Unthinkable: Why it makes sense to be a neo-Luddite
AI is displacing jobs – we need a ‘union 2.0’ to fight back, says William Myers
It’ll be after your job next: “Many of us may end up scrambling for low-paid, part-time service jobs that cannot be done by automation.” Photograph: Francois Lenoir/Reuters
To be called a Luddite is to be depicted as backward and small-minded. But are today’s Luddites – those resisting or critiquing the march of technology – taking the smart and progressive position?
Our relationships, workplaces and democratic institutions are being disrupted by new technology in a not-altogether-healthy fashion. While one may not be a slave to the machine, it certainly feels that way when one finds oneself answering emails or Facebooking at two in the morning.
A new exhibition at the Science Gallery at Trinity College Dublin, Humans Need Not Apply, explores how robots, automation and artificial intelligence are displacing people from jobs – and also how humans might respond to this existential threat.
The original Luddites were English workers who destroyed machinery, especially in cotton and woollen mills, which they believed was threatening their jobs about 200 years ago. Today, neo-Luddites can be found among industries at the coalface of automation –- in New York, for example, a 50-year ban is being sought by cabbies on driverless cars – but also among consumers and citizens who worry about the increased concentration of power in tech companies.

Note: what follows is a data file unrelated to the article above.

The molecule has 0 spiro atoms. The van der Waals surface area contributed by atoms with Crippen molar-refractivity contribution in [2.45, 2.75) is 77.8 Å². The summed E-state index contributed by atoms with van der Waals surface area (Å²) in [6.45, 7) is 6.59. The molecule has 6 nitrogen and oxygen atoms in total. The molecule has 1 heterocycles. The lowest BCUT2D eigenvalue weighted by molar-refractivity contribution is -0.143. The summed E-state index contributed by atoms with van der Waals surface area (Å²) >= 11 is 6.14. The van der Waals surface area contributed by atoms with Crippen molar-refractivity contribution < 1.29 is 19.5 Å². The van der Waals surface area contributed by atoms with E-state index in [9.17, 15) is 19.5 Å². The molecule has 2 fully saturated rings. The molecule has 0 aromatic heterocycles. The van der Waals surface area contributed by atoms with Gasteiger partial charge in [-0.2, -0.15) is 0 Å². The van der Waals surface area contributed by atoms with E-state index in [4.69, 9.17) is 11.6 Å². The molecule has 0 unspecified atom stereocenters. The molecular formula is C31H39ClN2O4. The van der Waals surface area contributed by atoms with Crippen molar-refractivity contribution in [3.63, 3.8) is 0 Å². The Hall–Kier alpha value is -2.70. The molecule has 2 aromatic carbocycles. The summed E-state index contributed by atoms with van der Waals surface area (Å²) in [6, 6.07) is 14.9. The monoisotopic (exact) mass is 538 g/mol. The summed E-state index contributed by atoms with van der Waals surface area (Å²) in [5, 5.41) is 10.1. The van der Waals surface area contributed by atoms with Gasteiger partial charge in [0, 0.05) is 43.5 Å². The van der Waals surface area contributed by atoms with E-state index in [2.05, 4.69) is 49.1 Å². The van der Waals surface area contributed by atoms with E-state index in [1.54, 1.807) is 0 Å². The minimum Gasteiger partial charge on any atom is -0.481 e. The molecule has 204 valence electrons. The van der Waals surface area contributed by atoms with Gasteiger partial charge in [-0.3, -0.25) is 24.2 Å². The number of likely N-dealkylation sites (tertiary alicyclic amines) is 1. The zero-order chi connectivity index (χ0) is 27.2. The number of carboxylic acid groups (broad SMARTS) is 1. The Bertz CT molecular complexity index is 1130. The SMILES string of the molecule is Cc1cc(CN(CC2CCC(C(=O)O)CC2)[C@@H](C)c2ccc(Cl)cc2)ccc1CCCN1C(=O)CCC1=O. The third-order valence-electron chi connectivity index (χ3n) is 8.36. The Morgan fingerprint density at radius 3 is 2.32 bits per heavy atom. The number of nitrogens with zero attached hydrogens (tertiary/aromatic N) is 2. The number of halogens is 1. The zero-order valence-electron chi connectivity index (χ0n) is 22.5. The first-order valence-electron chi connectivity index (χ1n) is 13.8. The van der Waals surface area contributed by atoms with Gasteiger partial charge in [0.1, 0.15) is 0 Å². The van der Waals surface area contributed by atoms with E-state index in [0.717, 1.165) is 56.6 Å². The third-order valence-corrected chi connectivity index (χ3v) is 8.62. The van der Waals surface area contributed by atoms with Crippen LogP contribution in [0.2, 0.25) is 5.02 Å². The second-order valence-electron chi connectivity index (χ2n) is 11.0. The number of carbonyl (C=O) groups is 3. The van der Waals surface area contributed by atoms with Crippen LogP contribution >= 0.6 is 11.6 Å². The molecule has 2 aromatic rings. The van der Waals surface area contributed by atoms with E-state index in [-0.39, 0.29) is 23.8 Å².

Power dynamicWilliam Myers
“In the United States workers unions have been on the decline for decades, while corporations have grown, wages have stagnated and wealth has become more concentrated.”
New forms of collective action are required, he argues, such as a “2.0 version of the union” which uses technology to fight the latest modes of exploitation. Myers cites the example of an app that was created recently to help the likes of Uber drivers and Airbnb hosts to challenge their employment conditions.
No one should consider themselves safe. He warns: “Many of us may end up scrambling for lots of low-paid, part-time service jobs that cannot be done by automation, translating to more working hours and less satisfaction.”
There have been a lot of predictions about the likely impact of technology on the workplace. What human occupations are most likely to go extinct?